WENDY MCDOWELL TELL US ABOUT YOURSELF. I’m married to Paul and have a son called Nathan. We are originally from Waringstown but have now made the move to Lurgan. Paul and I are members of Queen Street Methodist church. When I’m not working I enjoy reading, gardening and painting. I also work parttime as a lunch-time supervisor at King’s Park Primary School. WHAT IS YOUR ROLE AT SPC? I will be assisting the Rector, clergy staff, and Parish Administrator with office duties. ARE YOU ENJOYING IT? Yes, it is a priviledge to work with such a passionate and dedicated team of people. Everyone has a great sense of humour which makes the time go a lot faster! WHAT DID YOU DO PREVIOUSLY? I used to work for Robert Graham Estate Agents, Valuers&Auctioneers.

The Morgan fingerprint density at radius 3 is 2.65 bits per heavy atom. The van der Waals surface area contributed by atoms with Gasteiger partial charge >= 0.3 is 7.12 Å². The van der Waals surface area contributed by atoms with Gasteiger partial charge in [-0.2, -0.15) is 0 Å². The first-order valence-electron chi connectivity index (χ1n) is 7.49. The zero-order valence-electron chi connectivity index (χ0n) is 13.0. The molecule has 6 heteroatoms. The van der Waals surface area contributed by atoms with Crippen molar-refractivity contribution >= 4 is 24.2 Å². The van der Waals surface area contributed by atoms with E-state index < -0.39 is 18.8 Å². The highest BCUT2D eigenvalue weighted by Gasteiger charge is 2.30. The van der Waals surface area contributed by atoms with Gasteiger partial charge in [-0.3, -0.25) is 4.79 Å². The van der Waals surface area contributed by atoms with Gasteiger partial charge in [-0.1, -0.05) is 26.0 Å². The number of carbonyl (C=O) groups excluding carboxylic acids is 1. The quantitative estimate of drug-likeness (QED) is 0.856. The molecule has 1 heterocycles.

MUSTARD SEED REACHING OUT
The ‘Mustard Seed’ ministry has arisen out of our Vision process and our heartfelt desire to reach those who are lonely or isolated within our community. Launched in January 2012, this exciting ministry continues to grow and develop.
We currently host an outreach lunch in Mourneview Community Centre on the 4th Thursday of each month at 12.30 pm. Our aim is to provide fellowship and friendship over a hot meal. To date we have in excess of 30 people meeting together each month. More volunteers
are always welcome to come and join the existing team. If you are interested in volunteering further details are available from the Parish Office.
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UNITED HOLY WEEK SERVICES 2nd - 6th Apr Shankill Parish Church 7:45pm
ISLAND ROY CRUSADERS WEEKEND